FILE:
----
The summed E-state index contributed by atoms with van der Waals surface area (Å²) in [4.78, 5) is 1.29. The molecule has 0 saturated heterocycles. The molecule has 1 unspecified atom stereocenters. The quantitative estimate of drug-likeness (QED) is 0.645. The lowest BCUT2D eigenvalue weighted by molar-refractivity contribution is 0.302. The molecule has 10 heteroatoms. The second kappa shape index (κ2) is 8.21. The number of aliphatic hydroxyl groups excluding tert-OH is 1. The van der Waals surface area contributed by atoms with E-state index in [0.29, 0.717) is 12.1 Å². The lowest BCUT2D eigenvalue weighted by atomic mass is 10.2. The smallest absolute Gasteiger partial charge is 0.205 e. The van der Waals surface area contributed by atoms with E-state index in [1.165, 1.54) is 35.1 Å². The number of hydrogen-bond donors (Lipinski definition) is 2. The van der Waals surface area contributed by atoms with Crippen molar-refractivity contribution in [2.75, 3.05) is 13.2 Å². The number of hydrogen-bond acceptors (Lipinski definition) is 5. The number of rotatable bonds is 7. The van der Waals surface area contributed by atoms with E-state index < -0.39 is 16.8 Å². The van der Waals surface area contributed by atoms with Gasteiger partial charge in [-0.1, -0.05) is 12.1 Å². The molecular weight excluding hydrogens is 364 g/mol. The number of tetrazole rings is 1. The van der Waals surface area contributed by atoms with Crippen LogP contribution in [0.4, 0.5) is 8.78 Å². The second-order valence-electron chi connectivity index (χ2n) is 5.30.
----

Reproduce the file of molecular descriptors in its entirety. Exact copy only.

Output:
The summed E-state index contributed by atoms with van der Waals surface area (Å²) in [4.78, 5) is 1.29. The molecule has 0 saturated heterocycles. The molecule has 1 unspecified atom stereocenters. The quantitative estimate of drug-likeness (QED) is 0.645. The lowest BCUT2D eigenvalue weighted by molar-refractivity contribution is 0.302. The molecule has 10 heteroatoms. The second kappa shape index (κ2) is 8.21. The number of aliphatic hydroxyl groups excluding tert-OH is 1. The van der Waals surface area contributed by atoms with E-state index in [0.29, 0.717) is 12.1 Å². The lowest BCUT2D eigenvalue weighted by atomic mass is 10.2. The smallest absolute Gasteiger partial charge is 0.205 e. The van der Waals surface area contributed by atoms with E-state index in [1.165, 1.54) is 35.1 Å². The number of hydrogen-bond donors (Lipinski definition) is 2. The van der Waals surface area contributed by atoms with Crippen molar-refractivity contribution in [2.75, 3.05) is 13.2 Å². The number of hydrogen-bond acceptors (Lipinski definition) is 5. The number of rotatable bonds is 7. The van der Waals surface area contributed by atoms with E-state index < -0.39 is 16.8 Å². The van der Waals surface area contributed by atoms with Gasteiger partial charge in [-0.1, -0.05) is 12.1 Å². The molecular weight excluding hydrogens is 364 g/mol. The number of tetrazole rings is 1. The van der Waals surface area contributed by atoms with Crippen LogP contribution in [0.4, 0.5) is 8.78 Å². The second-order valence-electron chi connectivity index (χ2n) is 5.30.